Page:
Bourne Matt Damon

They're Watching

10 Paranoid Conspiracy Thrillers Worth Investigating

Catch The Bourne Ultimatum this month on IFC.

Posted by on
Photo Credit: Mary Evans/Universal Pictures/Ronald Grant/Everett Collection

After the Kennedy Assassination and Watergate Scandal, the American public found themselves living with a greater sense of paranoia and cynicism toward the powers that be. Those bleak fears bled into popular culture and especially cinema in the 1970s, which gave us arguably the greatest, most influential decade of American film. In the post-9/11 political landscape, fear-mongering and a higher emphasis on invasive government surveillance have reignited Big Brother paranoia all over again. Before you go on the run with superspy Jason Bourne in The Bourne Ultimatum on IFC this month, check out our list of conspiracy thrillers worth investigating. But be careful…You never know who’s watching.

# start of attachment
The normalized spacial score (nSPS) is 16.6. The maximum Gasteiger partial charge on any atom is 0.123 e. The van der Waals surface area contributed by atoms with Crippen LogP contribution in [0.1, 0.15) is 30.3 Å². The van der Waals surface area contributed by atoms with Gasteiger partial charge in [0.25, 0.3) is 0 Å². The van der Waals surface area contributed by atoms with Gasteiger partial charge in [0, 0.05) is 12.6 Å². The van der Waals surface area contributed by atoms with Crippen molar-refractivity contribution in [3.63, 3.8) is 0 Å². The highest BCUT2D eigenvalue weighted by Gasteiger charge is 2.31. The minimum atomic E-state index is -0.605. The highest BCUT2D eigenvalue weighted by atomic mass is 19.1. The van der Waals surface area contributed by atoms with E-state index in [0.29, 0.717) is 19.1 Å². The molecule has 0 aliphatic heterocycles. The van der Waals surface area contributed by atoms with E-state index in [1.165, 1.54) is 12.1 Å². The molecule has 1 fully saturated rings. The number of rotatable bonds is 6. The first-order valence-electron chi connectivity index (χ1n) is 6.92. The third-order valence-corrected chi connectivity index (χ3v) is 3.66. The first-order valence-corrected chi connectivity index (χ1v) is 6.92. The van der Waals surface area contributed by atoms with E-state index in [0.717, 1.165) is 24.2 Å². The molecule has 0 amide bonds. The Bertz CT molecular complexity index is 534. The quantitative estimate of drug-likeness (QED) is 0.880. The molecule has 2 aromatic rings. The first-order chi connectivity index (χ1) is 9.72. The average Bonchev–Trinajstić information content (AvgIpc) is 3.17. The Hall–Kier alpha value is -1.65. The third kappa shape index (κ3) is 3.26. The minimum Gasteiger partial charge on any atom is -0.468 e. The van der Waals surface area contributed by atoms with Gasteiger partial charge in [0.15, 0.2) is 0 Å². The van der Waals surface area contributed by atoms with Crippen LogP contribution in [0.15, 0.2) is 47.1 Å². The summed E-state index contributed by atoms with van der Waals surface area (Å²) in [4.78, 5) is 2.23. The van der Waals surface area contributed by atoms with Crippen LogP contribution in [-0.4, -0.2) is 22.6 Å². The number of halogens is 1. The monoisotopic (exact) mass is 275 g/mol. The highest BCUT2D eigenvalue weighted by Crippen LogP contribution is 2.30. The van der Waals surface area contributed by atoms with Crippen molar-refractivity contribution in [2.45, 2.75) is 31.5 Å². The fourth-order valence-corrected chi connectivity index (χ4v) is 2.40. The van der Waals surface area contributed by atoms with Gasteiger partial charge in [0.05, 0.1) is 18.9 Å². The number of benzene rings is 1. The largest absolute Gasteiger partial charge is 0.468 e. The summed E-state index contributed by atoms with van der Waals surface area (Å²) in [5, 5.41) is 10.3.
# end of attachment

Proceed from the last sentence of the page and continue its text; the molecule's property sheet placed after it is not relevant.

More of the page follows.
1. All The President’s Men

That demise Richard Nixon’s presidency is in part the result of some ace investigative journalism by Washington Post reporters Carl Bernstein and Bob Woodward, who are the subjects of director Alan J. Pakula’s classic film, the third and final installment in his unofficial “paranoia trilogy” which includes the excellent Klute and The Parallax View.

As Woodward (Robert Redford) and Bernstein (Dustin Hoffman) begin uncovering proof of wire taps, blackmail, and other forms of clandestinely illegal activities tied to Nixon’s administration, their lives are put into greater danger. William Goldman, who also wrote The Princess Bride, was personally chosen by Robert Redford to pen the script, but Redford didn’t like the first draft and had Bernstein and then-girlfriend Nora Ephron write a draft. Ultimately, Goldman’s taut, tense script won out and netted him an Oscar as well.